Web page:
MoonRay and Cycles

Dreamworks released MoonRay, an open source production renderer. It has many interesting features and is of course production proven. It’s unclear how it will evolve in the future, if MoonRay will end up replacing many commercial and/or open source renderers, if other studios will adopt it, if it will also find a way to individual users, etc. But it certainly will be interesting.

  • Many will be asking for MoonRay integration into Blender, and the path to that is through Hydra. Blender support for Hydra is being worked on, and the MoonRay developers have indicated they are following this development and also see it as the way to go. The Blender Hydra implementation will need to mature, and renderer add-ons need to do additional work to integrate nicely besides what is offered by the Hydra API. So expect this to take some time.
  • MoonRay has GPU acceleration for ray intersection, but appears to run everything else including shading and sampling on the CPU. Cycles on the other hand was designed to have equal functionality on the CPU and GPU, which tends to give better performance but can also be more restrictive or time consuming in implementing features.
  • It will be interesting to see how MoonRay evolves in this area, if there will be a big rewrite to port the full renderer to the GPU and adapt algorithms. Their current approach to for interactivity is through networked rendering with many CPUs. This may be less suitable for an individual Blender users, where fast rendering on a single GPU is the most common workflow.
  • Cycles and Blender aim to support GPUs from different vendors with NVIDIA, AMD, Intel and Apple. MoonRay for now only has ray intersection offloading for NVIDIA cards. If those vendors get involved in MoonRay I think that will benefit other renderers like Cycles as well, as the APIs are not as mature yet and many of the same challenges we have will need to be resolved.
  • From the Cycles’ side, we’ll certainly be looking at the code for inspiration. It is Apache licensed just like Cycles and so exchanging code should be simple in that regard. Hopefully there will also be ways in which we can collaborate directly or indirectly.

Good thoughts, It would probably be a good stress test / example for the Hydra rendering implementation to get Moonray to work with it.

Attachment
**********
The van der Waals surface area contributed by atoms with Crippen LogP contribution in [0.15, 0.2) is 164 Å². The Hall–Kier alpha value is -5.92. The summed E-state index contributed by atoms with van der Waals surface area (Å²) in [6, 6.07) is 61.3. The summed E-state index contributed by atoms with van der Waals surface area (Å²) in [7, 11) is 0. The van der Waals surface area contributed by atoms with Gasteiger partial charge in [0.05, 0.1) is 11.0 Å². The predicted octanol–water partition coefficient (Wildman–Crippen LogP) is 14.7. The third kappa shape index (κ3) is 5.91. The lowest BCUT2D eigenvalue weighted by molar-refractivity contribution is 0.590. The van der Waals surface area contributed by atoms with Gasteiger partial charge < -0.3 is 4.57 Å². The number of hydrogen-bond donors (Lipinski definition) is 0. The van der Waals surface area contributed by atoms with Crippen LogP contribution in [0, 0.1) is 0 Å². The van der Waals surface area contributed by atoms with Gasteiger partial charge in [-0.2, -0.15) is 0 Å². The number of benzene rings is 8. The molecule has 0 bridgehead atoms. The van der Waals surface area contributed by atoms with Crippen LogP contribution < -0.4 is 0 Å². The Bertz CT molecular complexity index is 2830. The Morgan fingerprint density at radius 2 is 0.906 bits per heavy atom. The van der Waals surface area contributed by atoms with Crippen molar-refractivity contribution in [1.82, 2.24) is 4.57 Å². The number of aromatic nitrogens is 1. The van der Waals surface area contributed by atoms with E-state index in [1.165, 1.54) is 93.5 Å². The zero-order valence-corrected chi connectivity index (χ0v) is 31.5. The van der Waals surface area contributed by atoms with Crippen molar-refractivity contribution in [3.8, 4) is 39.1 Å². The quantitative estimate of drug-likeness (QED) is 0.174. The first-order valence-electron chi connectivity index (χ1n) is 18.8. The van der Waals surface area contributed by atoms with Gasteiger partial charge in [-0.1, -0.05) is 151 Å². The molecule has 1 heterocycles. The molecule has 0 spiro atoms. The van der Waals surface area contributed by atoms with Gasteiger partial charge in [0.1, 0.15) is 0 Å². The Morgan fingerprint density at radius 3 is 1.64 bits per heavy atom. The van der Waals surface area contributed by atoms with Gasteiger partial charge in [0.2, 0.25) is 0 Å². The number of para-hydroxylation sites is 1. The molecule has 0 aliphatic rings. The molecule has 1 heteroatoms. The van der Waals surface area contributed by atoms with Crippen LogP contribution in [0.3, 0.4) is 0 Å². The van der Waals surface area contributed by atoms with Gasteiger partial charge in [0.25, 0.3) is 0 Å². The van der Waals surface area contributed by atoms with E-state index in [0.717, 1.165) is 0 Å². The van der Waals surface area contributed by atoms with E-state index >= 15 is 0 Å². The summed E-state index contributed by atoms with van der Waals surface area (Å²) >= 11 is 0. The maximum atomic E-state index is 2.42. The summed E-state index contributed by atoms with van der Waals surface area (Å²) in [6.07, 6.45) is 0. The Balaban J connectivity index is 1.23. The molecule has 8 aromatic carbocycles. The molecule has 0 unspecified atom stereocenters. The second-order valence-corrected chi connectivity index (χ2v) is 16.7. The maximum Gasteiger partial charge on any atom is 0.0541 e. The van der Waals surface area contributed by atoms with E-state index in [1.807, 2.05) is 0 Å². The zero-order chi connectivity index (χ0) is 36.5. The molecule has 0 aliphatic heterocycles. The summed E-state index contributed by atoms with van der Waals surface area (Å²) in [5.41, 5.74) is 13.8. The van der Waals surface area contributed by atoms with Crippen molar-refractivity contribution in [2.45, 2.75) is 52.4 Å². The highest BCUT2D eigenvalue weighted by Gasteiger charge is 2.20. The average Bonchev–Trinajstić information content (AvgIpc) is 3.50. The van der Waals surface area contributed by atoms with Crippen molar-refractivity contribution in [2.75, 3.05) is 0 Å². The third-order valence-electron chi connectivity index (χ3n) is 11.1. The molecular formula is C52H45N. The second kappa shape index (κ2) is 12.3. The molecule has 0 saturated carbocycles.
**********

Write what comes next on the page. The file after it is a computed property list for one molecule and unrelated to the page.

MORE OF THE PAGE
I agree, It would be great to have XPU feature in cycles by checking moonray’s code, Renderman also has XPU and Moonray is good way to read the code to understand how XPU can be implemented to Cycles. We have light tree and also if path guiding comes to GPU, and plus XPU can make cycles extra fast alll together, Cycles can almost become the render engine applying and perfecting all the newly invented features as pioneer (because as far as I know , most commercial engines stick to one side to improve on one area to have fame on that area, so users always compare advantages or disasvantages, but Cycles seem like becoming one with the one who easily adopt all the best new ways from papers or new technologies to add them on the refactored base thanks to Cycles X). Also if moonray has a feature similar to adaptive domelight that automatically detect windows isntead of manually using portals, it might also be good thing to implement to cycles by inspiring from its code

1 Like

XPU doesn’t mean the same thing in Renderman and Moonray,. Assuming you refer to doing only ray tracing on the GPU and the rest on the CPU as in Moonray, it was an explicit decision for Cycles not to work like that.

I think that’s more a way for existing CPU renderers to get some extra performance, rather than a way to design a render engine with best performance.


I could be mis-understanding this, but I believe the Moonray approach of GPU for ray traversal and CPU for everything else has some other benefits.

By only doing the ray traversal on the GPU, you only need to store the BVH and scene geometry on the GPU, allowing GPUs with “small” amounts of VRAM to be used to speed up the rendering of larger scenes.

With Cycles, if the scene doesn’t fit in VRAM, you have to render with the CPU. With this combined approach, larger scenes can still fit in VRAM meaning CPU rendering can be sped up, even on large scenes.

And since the GPU isn’t doing any shading, a bunch of features can be implemented easier. For example, external libraries can be used in Cycles with GPU ray traversal acceleration while the librarie doesn’t have GPU backend support. For example OSL, or Open Path Guiding, or OpenImageIO with on-demand texture loading and mip-mapping should work with this approach. Maybe MaterialX?

For me personally, I would like to see this “GPU for traversal, CPU for everything else” approach added to Cycles as an option, primarily due to it’s ability to improve feature parity between “GPU backends” by running shading and some other functions on the CPU.

I do understand that this comes with a reduction in performance compared to GPU only in almost all situations.


There are some benefits, but the other solution to those is to work on out of core GPU rendering. Implementing multiple approaches in Cycles adds code complexity and constraints on the design, and energy spent on optimizing yet another type of device configuration.

We already spend too much time on this sort of thing in Cycles by supporting many different GPU APIs and devices, and not enough on algorithmic optimizations and features.


i personally hope that Out of Core rendering will be enabled in both Cycles and Moonray in the future (maybe Blender 4.x) I am tired of my GPU ram limitations and would be OK with a small performance drop on GPU for out of core rendering as it would still be faster than just rendering on CPU … Blenders current out of core rendering system is clunky and doesnt always work … would be nice if it had full out of core rendering … additionally i do look forward to the future of Blender and this new Hydra thingy